If working moms are guilty of anything, it's for wanting careers and paychecks of our own. And that's not something I want to apologize — or be penalized — for. All this apologizing is not just adding to our anxiety, it’s distracting us from the real problem. As Alcorn puts it: Our country is “uniquely hostile to working parents.”
The United States is the the only OECD country, and one of the few in the world, that does not offer guaranteed-paid maternity leave. In fact, the U.S. Family and Medical Leave Act, which requires most employers to provide 12 weeks of job-protected parental leave (albeit unpaid), went into effect just 20 years ago. Attempts to require paid leave since have been few and, to date, futile. (A bill that would provide four weeks’ of paid parental leave to federal employees introduced earlier this year was given just a 1 percent chance by GovTrak of being passed by Congress.)
Congress did pass legislation to provide working parents with subsidized child care — more than 40 years ago. The 1971 Comprehensive Child Development Act would have set up a network of nationally funded child care centers that would provide education, nutrition and medical services on a sliding payment scale. It was vetoed by President Nixon who claimed it had "family-weakening implications.”
In the four decades since, no legislation has made it past Congress, but child care costs have skyrocketed. The average cost for daycare is now nearly $10,000 a year — more than a quarter of the median annual income for women before taxes are taken out. (In cities like New York, it can cost thousands more for a licensed day care center. When our oldest was an infant, we paid more than $1,600 a month for full-time care.) In 28 states, a parent working full time in a minimum-wage job cannot even cover the cost of child care for two kids.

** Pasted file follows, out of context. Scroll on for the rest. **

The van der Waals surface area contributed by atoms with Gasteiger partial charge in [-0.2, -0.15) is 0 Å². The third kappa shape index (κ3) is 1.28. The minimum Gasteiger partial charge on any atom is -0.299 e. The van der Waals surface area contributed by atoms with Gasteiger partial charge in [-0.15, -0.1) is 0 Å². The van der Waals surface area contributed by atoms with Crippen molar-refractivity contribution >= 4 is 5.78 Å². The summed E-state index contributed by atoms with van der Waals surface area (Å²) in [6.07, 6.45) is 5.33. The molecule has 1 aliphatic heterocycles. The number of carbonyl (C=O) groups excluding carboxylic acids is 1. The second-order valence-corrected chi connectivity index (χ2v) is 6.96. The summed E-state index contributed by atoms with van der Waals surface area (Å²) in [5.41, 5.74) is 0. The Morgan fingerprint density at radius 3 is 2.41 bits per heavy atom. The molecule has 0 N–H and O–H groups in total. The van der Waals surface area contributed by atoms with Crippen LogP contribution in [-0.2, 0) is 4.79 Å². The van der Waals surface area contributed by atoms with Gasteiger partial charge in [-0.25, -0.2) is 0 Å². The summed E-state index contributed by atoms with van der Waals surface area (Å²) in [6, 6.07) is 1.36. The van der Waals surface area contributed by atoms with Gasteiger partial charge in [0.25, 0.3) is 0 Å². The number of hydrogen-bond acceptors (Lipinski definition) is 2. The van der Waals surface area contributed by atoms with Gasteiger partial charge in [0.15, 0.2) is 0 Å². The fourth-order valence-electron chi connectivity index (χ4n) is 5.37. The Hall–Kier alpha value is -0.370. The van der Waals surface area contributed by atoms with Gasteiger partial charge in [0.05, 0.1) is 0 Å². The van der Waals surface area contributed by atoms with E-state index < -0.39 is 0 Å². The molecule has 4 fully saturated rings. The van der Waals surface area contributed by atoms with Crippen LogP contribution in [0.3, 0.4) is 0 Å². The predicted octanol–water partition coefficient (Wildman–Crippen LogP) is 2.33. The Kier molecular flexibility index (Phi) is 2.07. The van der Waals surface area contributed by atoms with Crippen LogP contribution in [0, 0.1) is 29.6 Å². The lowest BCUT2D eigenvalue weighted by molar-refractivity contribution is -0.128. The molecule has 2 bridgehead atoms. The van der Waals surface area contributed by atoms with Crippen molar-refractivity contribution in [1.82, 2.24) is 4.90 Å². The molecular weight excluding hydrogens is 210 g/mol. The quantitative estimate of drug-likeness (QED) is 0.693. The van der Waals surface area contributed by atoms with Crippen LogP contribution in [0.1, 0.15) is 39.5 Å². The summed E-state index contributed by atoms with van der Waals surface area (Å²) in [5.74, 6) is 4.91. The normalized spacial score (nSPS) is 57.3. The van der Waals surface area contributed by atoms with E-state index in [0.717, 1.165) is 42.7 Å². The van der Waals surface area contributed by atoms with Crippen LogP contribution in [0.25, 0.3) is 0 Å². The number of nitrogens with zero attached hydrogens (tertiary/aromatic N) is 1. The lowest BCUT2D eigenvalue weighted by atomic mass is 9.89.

Child care concerns don't end when the kids go to school. Across the country, public schools follow schedules that are completely out of sync with work schedules — ending hours before any traditional employer lets workers go — and often arrange events for parents in the middle of the day. The simple fact is: You cannot attend a board meeting and a school event scheduled at the same time. You cannot schedule ahead or around picking a sick kid up from school and taking him to the doctor. And it's highly unlikely that you will have enough vacation to stay home every time school is closed and summer camp is out of session.
My 7-year-old son gets more than five weeks off during the school year, plus another week and a half between school and camp. That’s three to four weeks more than the average vacation time employers offer in the United States. (In fact, the U.S. is one of the few countries that doesn’t actually require employers to offer any paid vacation.) If we didn't have a nanny for our youngest — and she won't be around forever — my husband and I would have to devote every vacation and personal day to cover the days he's not at school or camp. And we’d still fall short.